BACKGROUND Glucocorticoid resistant or insensitive asthmatic subjects are usually defined as patients whose baseline pre-bronchodilation forced expiratory volume in one second (FEV1) of less than 70–80% predicted improves significantly in response to β2 agonists but by less than 15% following 1–2 weeks of 40 mg prednisolone daily. Since there is little long term clinical information on these patients, a one year prospective study was performed to assess whether glucocorticoid sensitivity may vary over time.
METHODS Nineteen severe asthmatic subjects were studied and received 40 mg prednisolone daily for seven days. Prednisolone was given for a further seven days in glucocorticoid insensitive asthmatics and then stopped. Patients were followed up for one year and the glucocorticoid test was repeated on five patients in each group six months later.
RESULTS Eleven patients were classified as glucocorticoid insensitive and eight as glucocorticoid sensitive on day 7. The demographic characteristics of the patients were similar in both groups. Four glucocorticoid insensitive patients became responsive after one further week of prednisolone treatment. Six months later, four of five glucocorticoid sensitive patients and three of five previously glucocorticoid insensitive patients were glucocorticoid sensitive.
CONCLUSIONS Glucocorticoid sensitivity varies over time.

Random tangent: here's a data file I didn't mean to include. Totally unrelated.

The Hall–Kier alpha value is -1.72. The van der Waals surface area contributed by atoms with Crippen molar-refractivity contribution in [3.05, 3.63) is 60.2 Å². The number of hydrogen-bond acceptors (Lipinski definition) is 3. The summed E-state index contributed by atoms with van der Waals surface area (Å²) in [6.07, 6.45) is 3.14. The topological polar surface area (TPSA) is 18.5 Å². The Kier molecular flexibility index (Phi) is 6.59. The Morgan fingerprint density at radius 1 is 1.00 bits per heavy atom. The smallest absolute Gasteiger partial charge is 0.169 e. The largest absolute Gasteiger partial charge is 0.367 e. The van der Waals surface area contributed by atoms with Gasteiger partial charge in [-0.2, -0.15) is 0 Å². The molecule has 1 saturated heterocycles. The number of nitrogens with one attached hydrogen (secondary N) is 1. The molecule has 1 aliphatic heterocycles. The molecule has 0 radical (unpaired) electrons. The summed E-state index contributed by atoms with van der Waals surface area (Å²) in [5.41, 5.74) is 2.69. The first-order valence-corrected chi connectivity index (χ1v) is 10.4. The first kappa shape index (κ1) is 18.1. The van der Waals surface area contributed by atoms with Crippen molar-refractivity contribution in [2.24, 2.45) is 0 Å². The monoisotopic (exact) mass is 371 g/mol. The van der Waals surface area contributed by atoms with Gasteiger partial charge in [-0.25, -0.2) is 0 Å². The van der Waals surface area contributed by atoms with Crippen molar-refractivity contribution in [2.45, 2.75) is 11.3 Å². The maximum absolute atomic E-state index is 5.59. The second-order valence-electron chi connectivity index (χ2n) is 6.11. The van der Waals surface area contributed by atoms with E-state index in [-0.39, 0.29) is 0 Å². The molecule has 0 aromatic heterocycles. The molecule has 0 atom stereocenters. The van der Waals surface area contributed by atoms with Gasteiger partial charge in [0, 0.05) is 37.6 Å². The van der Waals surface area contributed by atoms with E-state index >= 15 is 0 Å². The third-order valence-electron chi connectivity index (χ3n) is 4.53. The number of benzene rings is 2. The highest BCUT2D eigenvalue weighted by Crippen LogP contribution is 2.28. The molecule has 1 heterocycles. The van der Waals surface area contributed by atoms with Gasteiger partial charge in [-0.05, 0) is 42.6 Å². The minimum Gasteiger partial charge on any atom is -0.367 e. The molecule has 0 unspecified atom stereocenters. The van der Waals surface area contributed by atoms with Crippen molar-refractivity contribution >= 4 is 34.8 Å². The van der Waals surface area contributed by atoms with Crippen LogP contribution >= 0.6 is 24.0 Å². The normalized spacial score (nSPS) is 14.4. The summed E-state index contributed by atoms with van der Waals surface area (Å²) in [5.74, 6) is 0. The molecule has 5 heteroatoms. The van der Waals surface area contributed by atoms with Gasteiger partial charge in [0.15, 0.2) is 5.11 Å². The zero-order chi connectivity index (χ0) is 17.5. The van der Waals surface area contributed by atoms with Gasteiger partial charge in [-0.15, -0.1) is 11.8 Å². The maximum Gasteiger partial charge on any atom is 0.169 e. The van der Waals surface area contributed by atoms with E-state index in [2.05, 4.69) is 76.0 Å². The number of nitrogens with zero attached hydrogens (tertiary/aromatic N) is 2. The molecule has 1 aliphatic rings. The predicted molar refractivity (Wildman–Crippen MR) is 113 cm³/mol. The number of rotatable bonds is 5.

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Most patients with asthma improve during treatment with glucocorticoids.1 However, a few patients show little or no improvement in pulmonary function after a short course of oral steroids and are thus classified as glucocorticoid resistant (or insensitive). It has been proposed that a definition of glucocorticoid insensitive asthmatic subjects is a baseline morning pre-bronchodilator forced expiratory volume in one second (FEV1) of less than 70–80% predicted, improving significantly in response to β2 agonists but by less than 15% (from baseline values) following 40 mg prednisolone daily for 1–2 weeks.2 This subset of asthmatic patients is heterogeneous and there has been no long term follow up of them.2
We therefore studied prospectively 19 severe asthmatics with a pre-bronchodilator FEV1 of less than 80% predicted to assess whether glucocorticoid sensitivity varies over time.
Nineteen patients of mean (SD) age 47 (14) years fulfilled the American Thoracic Society definition of asthma and had improved their FEV1 by more than 12% after inhalation of 200 μg salbutamol. They had severe asthma as defined by the AsthmExpert® system3 and were managed according to asthma guidelines.1 They received high doses of inhaled glucocorticoids (2000 μg beclomethasone or equivalent) and long acting β2 agonists and four patients were taking oral glucocorticoids in a daily dose of 7.5–15 mg. Beta agonists were stopped more than 12 hours before measurement of FEV1. Compliance with treatment was controlled. Patients were not included if they had been admitted to hospital during the month preceding the study. The diagnosis of atopy, rhinitis, and sinusitis was based on a previous paper.4
Patients received oral prednisolone 40 mg daily for seven days and were classified as glucocorticoid insensitive (or glucocorticoid sensitive) as defined above.2 Thereafter, glucocorticoid insensitive patients continued with oral prednisolone 40 mg daily for seven more days and FEV1 was reassessed at day 14. Oral prednisolone was then discontinued and the patients were followed up for one year with their previous treatment according to asthma guidelines.1 Six months later the oral glucocorticoid test was repeated in 10 patients. Quantitative results are given as mean (SD) values.